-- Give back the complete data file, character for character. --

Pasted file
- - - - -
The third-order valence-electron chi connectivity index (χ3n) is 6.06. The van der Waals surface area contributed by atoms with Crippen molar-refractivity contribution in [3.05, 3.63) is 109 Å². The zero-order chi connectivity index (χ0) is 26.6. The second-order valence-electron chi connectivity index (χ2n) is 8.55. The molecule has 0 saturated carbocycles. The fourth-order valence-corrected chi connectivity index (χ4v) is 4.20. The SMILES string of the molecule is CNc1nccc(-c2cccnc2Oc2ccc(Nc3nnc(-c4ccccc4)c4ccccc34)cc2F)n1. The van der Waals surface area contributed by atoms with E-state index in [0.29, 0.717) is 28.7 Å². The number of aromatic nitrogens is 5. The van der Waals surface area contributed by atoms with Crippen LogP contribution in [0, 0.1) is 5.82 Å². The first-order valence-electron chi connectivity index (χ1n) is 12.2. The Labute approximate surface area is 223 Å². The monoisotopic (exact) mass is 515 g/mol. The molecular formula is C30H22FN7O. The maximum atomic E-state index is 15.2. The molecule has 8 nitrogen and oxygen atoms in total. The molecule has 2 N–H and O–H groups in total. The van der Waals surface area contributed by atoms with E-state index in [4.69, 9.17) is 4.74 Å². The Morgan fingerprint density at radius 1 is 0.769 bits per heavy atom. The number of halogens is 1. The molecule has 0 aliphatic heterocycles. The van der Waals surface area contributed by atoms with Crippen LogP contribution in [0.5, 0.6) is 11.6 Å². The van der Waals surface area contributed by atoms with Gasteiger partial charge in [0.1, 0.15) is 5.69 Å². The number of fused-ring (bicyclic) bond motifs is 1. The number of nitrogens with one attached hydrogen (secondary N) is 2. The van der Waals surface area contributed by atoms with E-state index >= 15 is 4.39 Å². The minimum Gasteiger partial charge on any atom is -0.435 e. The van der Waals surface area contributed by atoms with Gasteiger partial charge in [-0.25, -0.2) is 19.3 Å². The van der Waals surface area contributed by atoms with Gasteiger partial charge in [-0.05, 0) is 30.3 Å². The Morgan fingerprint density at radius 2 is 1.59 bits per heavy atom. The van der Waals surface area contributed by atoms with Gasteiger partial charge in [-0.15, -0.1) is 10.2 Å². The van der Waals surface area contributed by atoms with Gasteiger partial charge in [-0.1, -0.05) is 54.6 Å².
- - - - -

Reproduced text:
The third-order valence-electron chi connectivity index (χ3n) is 6.06. The van der Waals surface area contributed by atoms with Crippen molar-refractivity contribution in [3.05, 3.63) is 109 Å². The zero-order chi connectivity index (χ0) is 26.6. The second-order valence-electron chi connectivity index (χ2n) is 8.55. The molecule has 0 saturated carbocycles. The fourth-order valence-corrected chi connectivity index (χ4v) is 4.20. The SMILES string of the molecule is CNc1nccc(-c2cccnc2Oc2ccc(Nc3nnc(-c4ccccc4)c4ccccc34)cc2F)n1. The van der Waals surface area contributed by atoms with E-state index in [0.29, 0.717) is 28.7 Å². The number of aromatic nitrogens is 5. The van der Waals surface area contributed by atoms with Crippen LogP contribution in [0, 0.1) is 5.82 Å². The first-order valence-electron chi connectivity index (χ1n) is 12.2. The Labute approximate surface area is 223 Å². The monoisotopic (exact) mass is 515 g/mol. The molecular formula is C30H22FN7O. The maximum atomic E-state index is 15.2. The molecule has 8 nitrogen and oxygen atoms in total. The molecule has 2 N–H and O–H groups in total. The van der Waals surface area contributed by atoms with E-state index in [4.69, 9.17) is 4.74 Å². The Morgan fingerprint density at radius 1 is 0.769 bits per heavy atom. The number of halogens is 1. The molecule has 0 aliphatic heterocycles. The van der Waals surface area contributed by atoms with Crippen LogP contribution in [0.5, 0.6) is 11.6 Å². The van der Waals surface area contributed by atoms with Gasteiger partial charge in [0.1, 0.15) is 5.69 Å². The number of fused-ring (bicyclic) bond motifs is 1. The number of nitrogens with one attached hydrogen (secondary N) is 2. The van der Waals surface area contributed by atoms with E-state index >= 15 is 4.39 Å². The minimum Gasteiger partial charge on any atom is -0.435 e. The van der Waals surface area contributed by atoms with Gasteiger partial charge in [-0.25, -0.2) is 19.3 Å². The van der Waals surface area contributed by atoms with Gasteiger partial charge in [-0.05, 0) is 30.3 Å². The Morgan fingerprint density at radius 2 is 1.59 bits per heavy atom. The van der Waals surface area contributed by atoms with Gasteiger partial charge in [-0.15, -0.1) is 10.2 Å². The van der Waals surface area contributed by atoms with Gasteiger partial charge in [-0.1, -0.05) is 54.6 Å².